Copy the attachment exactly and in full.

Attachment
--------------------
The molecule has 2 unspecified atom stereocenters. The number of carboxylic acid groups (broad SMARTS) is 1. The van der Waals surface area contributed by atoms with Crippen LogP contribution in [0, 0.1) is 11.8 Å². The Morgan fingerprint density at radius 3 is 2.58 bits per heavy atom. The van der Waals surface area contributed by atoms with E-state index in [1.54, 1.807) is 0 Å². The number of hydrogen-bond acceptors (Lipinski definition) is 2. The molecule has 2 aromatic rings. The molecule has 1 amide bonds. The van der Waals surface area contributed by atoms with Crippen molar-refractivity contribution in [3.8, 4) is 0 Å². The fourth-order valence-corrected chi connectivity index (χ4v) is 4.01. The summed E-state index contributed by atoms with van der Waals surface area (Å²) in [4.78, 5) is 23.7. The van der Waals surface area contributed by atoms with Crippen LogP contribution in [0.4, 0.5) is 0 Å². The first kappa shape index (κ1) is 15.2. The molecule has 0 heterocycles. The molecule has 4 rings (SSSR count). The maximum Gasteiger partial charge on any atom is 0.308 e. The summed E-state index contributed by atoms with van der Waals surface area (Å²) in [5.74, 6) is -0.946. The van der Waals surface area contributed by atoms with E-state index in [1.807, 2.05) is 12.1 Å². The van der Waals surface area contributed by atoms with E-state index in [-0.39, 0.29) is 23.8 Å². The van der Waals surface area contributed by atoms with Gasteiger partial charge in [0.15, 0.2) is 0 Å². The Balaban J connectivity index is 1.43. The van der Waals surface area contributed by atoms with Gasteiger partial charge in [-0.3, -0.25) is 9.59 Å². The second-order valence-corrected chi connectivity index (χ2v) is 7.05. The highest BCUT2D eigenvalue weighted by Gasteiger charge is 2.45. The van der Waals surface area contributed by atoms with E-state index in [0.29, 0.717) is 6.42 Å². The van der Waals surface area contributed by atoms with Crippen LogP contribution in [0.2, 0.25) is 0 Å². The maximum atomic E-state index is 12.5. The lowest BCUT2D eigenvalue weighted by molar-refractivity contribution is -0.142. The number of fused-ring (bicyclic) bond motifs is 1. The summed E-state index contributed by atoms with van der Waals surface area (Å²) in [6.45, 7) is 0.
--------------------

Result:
The molecule has 2 unspecified atom stereocenters. The number of carboxylic acid groups (broad SMARTS) is 1. The van der Waals surface area contributed by atoms with Crippen LogP contribution in [0, 0.1) is 11.8 Å². The Morgan fingerprint density at radius 3 is 2.58 bits per heavy atom. The van der Waals surface area contributed by atoms with E-state index in [1.54, 1.807) is 0 Å². The number of hydrogen-bond acceptors (Lipinski definition) is 2. The molecule has 2 aromatic rings. The molecule has 1 amide bonds. The van der Waals surface area contributed by atoms with Crippen molar-refractivity contribution in [3.8, 4) is 0 Å². The fourth-order valence-corrected chi connectivity index (χ4v) is 4.01. The summed E-state index contributed by atoms with van der Waals surface area (Å²) in [4.78, 5) is 23.7. The van der Waals surface area contributed by atoms with Crippen LogP contribution in [0.4, 0.5) is 0 Å². The first kappa shape index (κ1) is 15.2. The molecule has 0 heterocycles. The molecule has 4 rings (SSSR count). The maximum Gasteiger partial charge on any atom is 0.308 e. The summed E-state index contributed by atoms with van der Waals surface area (Å²) in [5.74, 6) is -0.946. The van der Waals surface area contributed by atoms with E-state index in [1.807, 2.05) is 12.1 Å². The van der Waals surface area contributed by atoms with E-state index in [-0.39, 0.29) is 23.8 Å². The van der Waals surface area contributed by atoms with Gasteiger partial charge in [0.15, 0.2) is 0 Å². The Balaban J connectivity index is 1.43. The van der Waals surface area contributed by atoms with Gasteiger partial charge in [-0.3, -0.25) is 9.59 Å². The second-order valence-corrected chi connectivity index (χ2v) is 7.05. The highest BCUT2D eigenvalue weighted by Gasteiger charge is 2.45. The van der Waals surface area contributed by atoms with E-state index in [0.29, 0.717) is 6.42 Å². The van der Waals surface area contributed by atoms with Crippen LogP contribution in [0.2, 0.25) is 0 Å². The maximum atomic E-state index is 12.5. The lowest BCUT2D eigenvalue weighted by molar-refractivity contribution is -0.142. The number of fused-ring (bicyclic) bond motifs is 1. The summed E-state index contributed by atoms with van der Waals surface area (Å²) in [6.45, 7) is 0.